Fun shouldn’t be eliminated from life as you tackle goals. At the same time, fun doesn’t have to involve sacrificing your financial goals, either. You just need to look for ways to enjoy yourself that don’t involve throwing money around by the fistful.

Principle #6 – Take Pride in the Journey

One challenge many people face with big goals is that they only really feel success if they achieve their goal. Everything becomes about the goal they’ve set for themselves and whether they achieve that final number or not; if they’re not there yet, then they’re a failure.

That’s a horrible approach to take toward a goal. My approach is much different: as long as you’re heading toward your goal in a reasonable way, you’re successful and can take pride in that goal.

For example, one of my main goals is to save enough money for early retirement. For me, the success or failure of that goal does not hinge on me retiring at some early age. That’s the long term desired outcome, but that’s not what makes it successful.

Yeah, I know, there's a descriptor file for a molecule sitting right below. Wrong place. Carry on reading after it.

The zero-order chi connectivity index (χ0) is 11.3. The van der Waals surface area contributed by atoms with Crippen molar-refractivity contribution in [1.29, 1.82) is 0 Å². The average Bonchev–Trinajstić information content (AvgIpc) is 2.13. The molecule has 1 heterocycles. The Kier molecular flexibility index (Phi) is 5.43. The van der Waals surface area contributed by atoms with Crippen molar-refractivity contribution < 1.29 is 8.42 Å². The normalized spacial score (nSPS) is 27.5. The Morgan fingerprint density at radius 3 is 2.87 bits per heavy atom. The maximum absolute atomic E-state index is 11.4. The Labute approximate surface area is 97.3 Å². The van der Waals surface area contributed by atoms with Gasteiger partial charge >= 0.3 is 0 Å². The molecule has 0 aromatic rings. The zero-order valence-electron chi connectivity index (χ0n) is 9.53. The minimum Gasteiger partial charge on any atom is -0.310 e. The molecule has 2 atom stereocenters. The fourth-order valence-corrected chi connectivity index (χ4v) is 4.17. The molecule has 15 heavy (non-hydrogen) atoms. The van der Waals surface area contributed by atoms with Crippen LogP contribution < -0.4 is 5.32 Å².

For me, the success of that goal hinges on whether my net worth is going up each month. Is my net worth higher than the month before (after factoring out changes in the stock market)? If the answer is “yes,” then I’m successful at my goal. If the answer is “no,” then I have some work to do.

You can take this approach with almost any self-improvement task. For example, your weight loss goal isn’t a failure if you don’t make it to your magic weight number right away. A much better approach is to keep track of your running weight average – is that declining over time? Weigh yourself every week and then don’t even really worry about the number until you’ve got 10 numbers written down, then average those numbers. The next week, average only the 10 most recent numbers – is that average lower than the average from last week? If it is, then you’re successful. (In essence, you’re competing with your weight from two and a half months ago.)